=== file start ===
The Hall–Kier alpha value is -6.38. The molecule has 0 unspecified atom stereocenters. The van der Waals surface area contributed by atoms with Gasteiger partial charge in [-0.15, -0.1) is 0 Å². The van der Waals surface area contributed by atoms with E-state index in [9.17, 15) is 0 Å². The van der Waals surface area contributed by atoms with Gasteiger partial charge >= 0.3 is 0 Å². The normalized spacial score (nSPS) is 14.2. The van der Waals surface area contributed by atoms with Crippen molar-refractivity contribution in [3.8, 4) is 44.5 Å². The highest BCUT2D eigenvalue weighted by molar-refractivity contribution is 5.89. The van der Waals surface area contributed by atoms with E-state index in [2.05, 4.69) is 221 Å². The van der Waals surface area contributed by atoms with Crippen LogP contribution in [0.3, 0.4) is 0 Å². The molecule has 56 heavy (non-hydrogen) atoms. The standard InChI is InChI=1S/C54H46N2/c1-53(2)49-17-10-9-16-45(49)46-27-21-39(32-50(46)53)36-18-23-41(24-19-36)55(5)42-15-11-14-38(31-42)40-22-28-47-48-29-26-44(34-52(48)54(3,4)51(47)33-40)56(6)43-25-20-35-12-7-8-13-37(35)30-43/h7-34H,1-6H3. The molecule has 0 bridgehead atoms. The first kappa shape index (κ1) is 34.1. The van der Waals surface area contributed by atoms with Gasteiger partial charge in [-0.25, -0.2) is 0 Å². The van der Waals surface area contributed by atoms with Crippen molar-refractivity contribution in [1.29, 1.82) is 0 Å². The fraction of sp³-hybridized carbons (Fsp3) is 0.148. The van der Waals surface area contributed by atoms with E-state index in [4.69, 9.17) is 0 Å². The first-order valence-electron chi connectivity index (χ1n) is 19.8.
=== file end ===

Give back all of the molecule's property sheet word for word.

The Hall–Kier alpha value is -6.38. The molecule has 0 unspecified atom stereocenters. The van der Waals surface area contributed by atoms with Gasteiger partial charge in [-0.15, -0.1) is 0 Å². The van der Waals surface area contributed by atoms with E-state index in [9.17, 15) is 0 Å². The van der Waals surface area contributed by atoms with Gasteiger partial charge >= 0.3 is 0 Å². The normalized spacial score (nSPS) is 14.2. The van der Waals surface area contributed by atoms with Crippen molar-refractivity contribution in [3.8, 4) is 44.5 Å². The highest BCUT2D eigenvalue weighted by molar-refractivity contribution is 5.89. The van der Waals surface area contributed by atoms with E-state index in [2.05, 4.69) is 221 Å². The van der Waals surface area contributed by atoms with Crippen LogP contribution in [0.3, 0.4) is 0 Å². The molecule has 56 heavy (non-hydrogen) atoms. The standard InChI is InChI=1S/C54H46N2/c1-53(2)49-17-10-9-16-45(49)46-27-21-39(32-50(46)53)36-18-23-41(24-19-36)55(5)42-15-11-14-38(31-42)40-22-28-47-48-29-26-44(34-52(48)54(3,4)51(47)33-40)56(6)43-25-20-35-12-7-8-13-37(35)30-43/h7-34H,1-6H3. The molecule has 0 bridgehead atoms. The first kappa shape index (κ1) is 34.1. The van der Waals surface area contributed by atoms with Gasteiger partial charge in [-0.25, -0.2) is 0 Å². The van der Waals surface area contributed by atoms with Crippen molar-refractivity contribution in [1.29, 1.82) is 0 Å². The fraction of sp³-hybridized carbons (Fsp3) is 0.148. The van der Waals surface area contributed by atoms with E-state index in [4.69, 9.17) is 0 Å². The first-order valence-electron chi connectivity index (χ1n) is 19.8.